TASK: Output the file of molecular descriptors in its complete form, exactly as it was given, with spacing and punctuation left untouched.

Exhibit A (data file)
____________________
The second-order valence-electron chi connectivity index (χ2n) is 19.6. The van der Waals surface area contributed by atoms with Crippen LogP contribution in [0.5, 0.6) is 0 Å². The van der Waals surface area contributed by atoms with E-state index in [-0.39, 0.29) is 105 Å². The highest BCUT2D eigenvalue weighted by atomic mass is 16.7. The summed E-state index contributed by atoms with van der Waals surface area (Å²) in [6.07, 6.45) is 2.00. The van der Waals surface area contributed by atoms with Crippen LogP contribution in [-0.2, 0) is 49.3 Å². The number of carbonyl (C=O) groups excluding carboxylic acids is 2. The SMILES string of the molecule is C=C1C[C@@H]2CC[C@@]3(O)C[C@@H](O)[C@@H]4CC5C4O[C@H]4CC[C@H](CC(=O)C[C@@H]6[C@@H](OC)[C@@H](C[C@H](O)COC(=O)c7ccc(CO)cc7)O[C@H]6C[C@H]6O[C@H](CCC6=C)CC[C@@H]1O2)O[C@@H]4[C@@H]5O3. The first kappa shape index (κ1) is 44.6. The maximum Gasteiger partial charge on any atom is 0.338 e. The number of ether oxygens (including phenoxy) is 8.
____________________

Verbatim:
The second-order valence-electron chi connectivity index (χ2n) is 19.6. The van der Waals surface area contributed by atoms with Crippen LogP contribution in [0.5, 0.6) is 0 Å². The van der Waals surface area contributed by atoms with E-state index in [-0.39, 0.29) is 105 Å². The highest BCUT2D eigenvalue weighted by atomic mass is 16.7. The summed E-state index contributed by atoms with van der Waals surface area (Å²) in [6.07, 6.45) is 2.00. The van der Waals surface area contributed by atoms with Crippen LogP contribution in [-0.2, 0) is 49.3 Å². The number of carbonyl (C=O) groups excluding carboxylic acids is 2. The SMILES string of the molecule is C=C1C[C@@H]2CC[C@@]3(O)C[C@@H](O)[C@@H]4CC5C4O[C@H]4CC[C@H](CC(=O)C[C@@H]6[C@@H](OC)[C@@H](C[C@H](O)COC(=O)c7ccc(CO)cc7)O[C@H]6C[C@H]6O[C@H](CCC6=C)CC[C@@H]1O2)O[C@@H]4[C@@H]5O3. The first kappa shape index (κ1) is 44.6. The maximum Gasteiger partial charge on any atom is 0.338 e. The number of ether oxygens (including phenoxy) is 8.